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Greatbatch Inc.’s second-quarter profits easily topped analyst forecasts as sales of its medical devices and batteries jumped by 18 percent.

Greatbatch’s profits more than doubled to $14.9 million, or 58 cents per share, from $5.7 million, or 23 cents per share, a year earlier.

The company’s adjusted operating profits, which exclude expenses for items such as plant consolidation and new-product testing, grew by 16 percent to $22.3 million, or 54 cents per share, from $19.3 million, or 44 cents per share, easily topping the 50 cents per share that analysts were expecting.

Coming off a strong first quarter, Greatbatch executives said expect the company’s sales and earnings for the full year to come in at the higher end of its forecasted range, with sales rising to between $685 and $705 million, while adjusted earnings per share rise to between $2.25 and $2.35 per share.

Greatbatch executives said the improvement stemmed from 23 percent increases in sales at three of its main businesses, which sell portable medical devices, orthopedic products and equipment for the cardiac and neurostimulation markets. That pushed Greatbatch’s overall revenues up by 18 percent to $174.3 million from $148.3 million a year ago.

Sales for the company’s cardiac rhythm management products, which include batteries and other components used in pacemakers and implantable cardiac defibrillators, jumped by 23 percent to $86.8 million from $70.5 million a year ago.

Thomas J. Hook, Greatbatch’s chief executive officer, said the increase stemmed from new products launched by Greatbatch’s customers that include the company’s technology. Some of Greatbatch’s customers also may have increased inventories, Hook said during a conference call.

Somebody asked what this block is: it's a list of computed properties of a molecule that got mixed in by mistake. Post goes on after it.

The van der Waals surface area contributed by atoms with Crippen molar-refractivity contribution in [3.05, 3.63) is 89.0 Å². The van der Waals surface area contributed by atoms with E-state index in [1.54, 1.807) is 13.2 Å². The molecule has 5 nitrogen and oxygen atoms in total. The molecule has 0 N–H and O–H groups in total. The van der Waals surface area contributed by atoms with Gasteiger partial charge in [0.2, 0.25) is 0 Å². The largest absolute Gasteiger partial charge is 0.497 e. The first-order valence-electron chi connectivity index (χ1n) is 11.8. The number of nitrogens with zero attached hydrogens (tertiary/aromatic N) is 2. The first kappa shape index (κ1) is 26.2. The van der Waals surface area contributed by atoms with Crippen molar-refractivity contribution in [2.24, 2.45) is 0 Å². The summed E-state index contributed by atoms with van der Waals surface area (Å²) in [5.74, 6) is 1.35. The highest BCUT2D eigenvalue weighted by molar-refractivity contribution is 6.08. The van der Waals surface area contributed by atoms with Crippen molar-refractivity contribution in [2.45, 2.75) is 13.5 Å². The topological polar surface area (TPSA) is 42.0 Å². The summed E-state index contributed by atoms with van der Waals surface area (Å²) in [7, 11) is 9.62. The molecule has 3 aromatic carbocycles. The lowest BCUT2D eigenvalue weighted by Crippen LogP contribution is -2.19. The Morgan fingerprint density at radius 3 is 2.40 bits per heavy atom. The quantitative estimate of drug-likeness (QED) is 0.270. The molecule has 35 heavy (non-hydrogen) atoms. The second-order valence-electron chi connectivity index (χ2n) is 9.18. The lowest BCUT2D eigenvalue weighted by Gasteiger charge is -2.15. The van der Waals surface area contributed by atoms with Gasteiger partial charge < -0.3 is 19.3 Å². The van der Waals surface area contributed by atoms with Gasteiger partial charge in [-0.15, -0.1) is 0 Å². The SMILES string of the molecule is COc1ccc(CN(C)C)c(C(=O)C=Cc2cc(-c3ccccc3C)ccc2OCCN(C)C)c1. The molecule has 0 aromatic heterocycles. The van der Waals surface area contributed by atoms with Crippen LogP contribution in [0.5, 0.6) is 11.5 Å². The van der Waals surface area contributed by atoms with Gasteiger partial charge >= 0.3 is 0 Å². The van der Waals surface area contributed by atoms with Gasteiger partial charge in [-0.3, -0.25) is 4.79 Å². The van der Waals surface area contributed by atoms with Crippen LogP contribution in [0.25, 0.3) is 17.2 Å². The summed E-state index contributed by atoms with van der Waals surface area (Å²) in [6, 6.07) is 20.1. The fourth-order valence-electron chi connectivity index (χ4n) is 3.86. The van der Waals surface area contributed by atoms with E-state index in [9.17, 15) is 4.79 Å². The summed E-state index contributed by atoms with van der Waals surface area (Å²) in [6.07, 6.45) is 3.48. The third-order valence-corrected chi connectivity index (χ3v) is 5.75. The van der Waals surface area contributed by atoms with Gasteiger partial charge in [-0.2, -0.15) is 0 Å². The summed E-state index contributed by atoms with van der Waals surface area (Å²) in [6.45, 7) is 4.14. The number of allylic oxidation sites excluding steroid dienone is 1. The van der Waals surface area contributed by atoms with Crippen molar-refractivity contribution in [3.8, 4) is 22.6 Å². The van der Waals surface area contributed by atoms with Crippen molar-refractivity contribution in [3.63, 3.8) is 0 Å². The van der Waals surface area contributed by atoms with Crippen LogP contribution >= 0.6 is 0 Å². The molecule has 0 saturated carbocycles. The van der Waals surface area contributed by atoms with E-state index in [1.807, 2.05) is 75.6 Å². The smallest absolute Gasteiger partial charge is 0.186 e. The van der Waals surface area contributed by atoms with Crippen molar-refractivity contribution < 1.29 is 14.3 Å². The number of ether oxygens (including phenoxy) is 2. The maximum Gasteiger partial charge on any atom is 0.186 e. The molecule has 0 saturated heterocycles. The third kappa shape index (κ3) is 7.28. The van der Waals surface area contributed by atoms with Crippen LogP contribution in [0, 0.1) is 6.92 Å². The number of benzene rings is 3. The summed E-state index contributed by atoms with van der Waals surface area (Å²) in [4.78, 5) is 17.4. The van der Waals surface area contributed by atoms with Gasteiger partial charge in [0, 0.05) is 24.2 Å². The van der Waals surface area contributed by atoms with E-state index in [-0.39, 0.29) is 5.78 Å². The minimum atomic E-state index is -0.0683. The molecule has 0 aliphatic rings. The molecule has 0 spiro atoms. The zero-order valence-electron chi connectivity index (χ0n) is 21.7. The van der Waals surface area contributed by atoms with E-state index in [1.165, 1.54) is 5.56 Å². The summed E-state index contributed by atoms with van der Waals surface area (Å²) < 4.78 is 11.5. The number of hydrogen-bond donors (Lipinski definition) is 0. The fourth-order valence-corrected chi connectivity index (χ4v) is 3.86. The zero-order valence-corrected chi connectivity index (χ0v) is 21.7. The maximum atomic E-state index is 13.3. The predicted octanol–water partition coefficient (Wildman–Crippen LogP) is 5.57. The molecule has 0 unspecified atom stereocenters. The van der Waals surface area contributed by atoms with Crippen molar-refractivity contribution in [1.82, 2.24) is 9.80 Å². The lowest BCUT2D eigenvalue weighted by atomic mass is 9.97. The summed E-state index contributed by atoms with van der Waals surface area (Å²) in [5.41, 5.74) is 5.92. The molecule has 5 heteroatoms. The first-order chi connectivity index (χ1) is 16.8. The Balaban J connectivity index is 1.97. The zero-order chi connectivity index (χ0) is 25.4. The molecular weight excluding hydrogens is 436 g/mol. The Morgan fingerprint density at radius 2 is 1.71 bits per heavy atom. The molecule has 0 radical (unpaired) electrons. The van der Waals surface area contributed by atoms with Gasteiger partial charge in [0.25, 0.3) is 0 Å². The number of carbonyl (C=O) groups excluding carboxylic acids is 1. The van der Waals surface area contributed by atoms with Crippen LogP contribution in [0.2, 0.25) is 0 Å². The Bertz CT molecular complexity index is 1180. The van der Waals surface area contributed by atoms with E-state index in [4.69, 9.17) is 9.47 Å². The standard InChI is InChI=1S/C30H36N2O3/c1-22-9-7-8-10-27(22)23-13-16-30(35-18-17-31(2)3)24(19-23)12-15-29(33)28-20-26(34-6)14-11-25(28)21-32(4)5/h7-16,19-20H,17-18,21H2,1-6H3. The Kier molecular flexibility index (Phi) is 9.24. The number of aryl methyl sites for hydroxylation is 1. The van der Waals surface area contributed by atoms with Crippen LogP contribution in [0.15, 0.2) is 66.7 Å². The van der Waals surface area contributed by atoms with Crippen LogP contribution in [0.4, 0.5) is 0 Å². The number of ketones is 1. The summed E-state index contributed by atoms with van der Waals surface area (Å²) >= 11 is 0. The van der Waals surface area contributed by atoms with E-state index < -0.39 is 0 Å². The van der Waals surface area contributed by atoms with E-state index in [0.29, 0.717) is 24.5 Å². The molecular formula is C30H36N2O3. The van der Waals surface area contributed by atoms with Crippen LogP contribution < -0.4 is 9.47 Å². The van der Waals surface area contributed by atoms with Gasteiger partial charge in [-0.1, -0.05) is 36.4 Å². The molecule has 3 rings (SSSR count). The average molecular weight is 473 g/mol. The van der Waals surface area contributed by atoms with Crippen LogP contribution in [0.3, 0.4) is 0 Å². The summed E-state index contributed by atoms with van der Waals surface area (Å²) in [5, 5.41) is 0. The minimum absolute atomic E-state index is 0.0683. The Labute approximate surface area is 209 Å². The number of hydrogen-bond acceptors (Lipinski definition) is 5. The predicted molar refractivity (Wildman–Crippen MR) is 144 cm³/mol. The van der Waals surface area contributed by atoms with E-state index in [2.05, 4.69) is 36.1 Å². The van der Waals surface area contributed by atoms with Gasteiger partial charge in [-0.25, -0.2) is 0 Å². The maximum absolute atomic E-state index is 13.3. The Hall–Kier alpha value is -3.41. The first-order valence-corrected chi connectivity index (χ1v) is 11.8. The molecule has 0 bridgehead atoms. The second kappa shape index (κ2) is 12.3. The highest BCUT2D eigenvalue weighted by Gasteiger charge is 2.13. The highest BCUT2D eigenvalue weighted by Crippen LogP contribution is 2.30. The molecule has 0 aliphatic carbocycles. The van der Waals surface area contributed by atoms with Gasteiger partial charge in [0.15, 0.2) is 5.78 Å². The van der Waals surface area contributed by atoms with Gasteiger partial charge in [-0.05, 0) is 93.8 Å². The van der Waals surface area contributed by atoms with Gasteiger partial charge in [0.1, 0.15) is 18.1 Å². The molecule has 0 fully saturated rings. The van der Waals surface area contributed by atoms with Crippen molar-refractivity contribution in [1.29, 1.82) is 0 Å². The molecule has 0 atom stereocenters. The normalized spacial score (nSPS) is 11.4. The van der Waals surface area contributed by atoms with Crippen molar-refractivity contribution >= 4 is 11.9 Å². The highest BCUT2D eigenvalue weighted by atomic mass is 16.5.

Revenues from Greatbatch’s orthopedic products business also jumped by 23 percent to $36.4 million, compared with a weak first quarter last year, when the company was in the midst of closing its factories in Switzerland and shifting those operations to plants in Tijuana, Mexico, and Fort Wayne, Ind.

Sales of portable medical devices inched up by 2 percent to $19.2 million as the company stopped selling or reduced the volumes of some of its less profitable products – a shift that is expected to weigh on the unit’s revenues throughout this year. “We are refocusing our product line offerings in the portable medical space to products that have increased profitability,” Hook said on a conference call.

Vascular product sales rose by 23 percent to $13.1 million, partly because the company relaunched one of the vascular medical devices that it had voluntarily recalled near the end of 2012.

Battery sales to its energy, military and environmental market grew by 1 percent to $18.1 million, mainly because of an 8 percent increase in revenues from customers in the energy industry, which offset lower military and environmental sales.

Greatbatch shares were up 39 cents, to $46.42 in early trading Thursday.

email: drobinson@buffnews.com